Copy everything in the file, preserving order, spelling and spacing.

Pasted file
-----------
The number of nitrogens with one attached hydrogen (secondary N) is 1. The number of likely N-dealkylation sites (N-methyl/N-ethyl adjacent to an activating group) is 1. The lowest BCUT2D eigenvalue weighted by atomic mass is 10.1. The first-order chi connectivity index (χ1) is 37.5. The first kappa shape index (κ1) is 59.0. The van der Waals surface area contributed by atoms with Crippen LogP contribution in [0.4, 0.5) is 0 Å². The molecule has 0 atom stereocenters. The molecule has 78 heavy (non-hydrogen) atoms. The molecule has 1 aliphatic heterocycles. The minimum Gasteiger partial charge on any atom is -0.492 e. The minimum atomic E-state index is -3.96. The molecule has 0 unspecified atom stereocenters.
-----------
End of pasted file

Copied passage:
The number of nitrogens with one attached hydrogen (secondary N) is 1. The number of likely N-dealkylation sites (N-methyl/N-ethyl adjacent to an activating group) is 1. The lowest BCUT2D eigenvalue weighted by atomic mass is 10.1. The first-order chi connectivity index (χ1) is 37.5. The first kappa shape index (κ1) is 59.0. The van der Waals surface area contributed by atoms with Crippen LogP contribution in [0.4, 0.5) is 0 Å². The molecule has 0 atom stereocenters. The molecule has 78 heavy (non-hydrogen) atoms. The molecule has 1 aliphatic heterocycles. The minimum Gasteiger partial charge on any atom is -0.492 e. The minimum atomic E-state index is -3.96. The molecule has 0 unspecified atom stereocenters.